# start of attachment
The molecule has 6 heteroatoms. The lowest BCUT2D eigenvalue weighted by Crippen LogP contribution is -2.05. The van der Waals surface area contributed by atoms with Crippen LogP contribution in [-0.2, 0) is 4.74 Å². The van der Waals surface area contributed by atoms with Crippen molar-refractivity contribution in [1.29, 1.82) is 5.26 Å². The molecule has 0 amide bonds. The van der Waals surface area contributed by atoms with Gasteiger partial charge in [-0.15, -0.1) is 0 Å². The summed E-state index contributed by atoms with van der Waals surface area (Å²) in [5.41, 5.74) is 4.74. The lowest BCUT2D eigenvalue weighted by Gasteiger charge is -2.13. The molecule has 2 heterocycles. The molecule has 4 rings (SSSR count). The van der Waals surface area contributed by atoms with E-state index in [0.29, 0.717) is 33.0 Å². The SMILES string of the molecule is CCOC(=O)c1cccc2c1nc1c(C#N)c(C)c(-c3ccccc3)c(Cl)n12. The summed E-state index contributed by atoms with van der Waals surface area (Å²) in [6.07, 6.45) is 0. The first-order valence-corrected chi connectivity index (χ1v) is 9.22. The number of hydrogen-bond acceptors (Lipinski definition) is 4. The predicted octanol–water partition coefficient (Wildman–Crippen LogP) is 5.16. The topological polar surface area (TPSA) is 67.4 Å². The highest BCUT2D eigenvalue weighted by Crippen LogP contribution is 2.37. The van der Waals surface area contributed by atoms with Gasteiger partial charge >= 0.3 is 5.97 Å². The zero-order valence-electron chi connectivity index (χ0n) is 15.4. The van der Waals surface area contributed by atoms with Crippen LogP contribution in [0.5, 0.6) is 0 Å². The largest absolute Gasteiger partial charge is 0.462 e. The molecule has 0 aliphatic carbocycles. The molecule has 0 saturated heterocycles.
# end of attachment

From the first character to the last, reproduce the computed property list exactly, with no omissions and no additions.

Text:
The molecule has 6 heteroatoms. The lowest BCUT2D eigenvalue weighted by Crippen LogP contribution is -2.05. The van der Waals surface area contributed by atoms with Crippen LogP contribution in [-0.2, 0) is 4.74 Å². The van der Waals surface area contributed by atoms with Crippen molar-refractivity contribution in [1.29, 1.82) is 5.26 Å². The molecule has 0 amide bonds. The van der Waals surface area contributed by atoms with Gasteiger partial charge in [-0.15, -0.1) is 0 Å². The summed E-state index contributed by atoms with van der Waals surface area (Å²) in [5.41, 5.74) is 4.74. The lowest BCUT2D eigenvalue weighted by Gasteiger charge is -2.13. The molecule has 2 heterocycles. The molecule has 4 rings (SSSR count). The van der Waals surface area contributed by atoms with E-state index in [0.29, 0.717) is 33.0 Å². The SMILES string of the molecule is CCOC(=O)c1cccc2c1nc1c(C#N)c(C)c(-c3ccccc3)c(Cl)n12. The summed E-state index contributed by atoms with van der Waals surface area (Å²) in [6.07, 6.45) is 0. The first-order valence-corrected chi connectivity index (χ1v) is 9.22. The number of hydrogen-bond acceptors (Lipinski definition) is 4. The predicted octanol–water partition coefficient (Wildman–Crippen LogP) is 5.16. The topological polar surface area (TPSA) is 67.4 Å². The highest BCUT2D eigenvalue weighted by Crippen LogP contribution is 2.37. The van der Waals surface area contributed by atoms with Gasteiger partial charge >= 0.3 is 5.97 Å². The zero-order valence-electron chi connectivity index (χ0n) is 15.4. The van der Waals surface area contributed by atoms with Crippen LogP contribution in [0.5, 0.6) is 0 Å². The largest absolute Gasteiger partial charge is 0.462 e. The molecule has 0 aliphatic carbocycles. The molecule has 0 saturated heterocycles.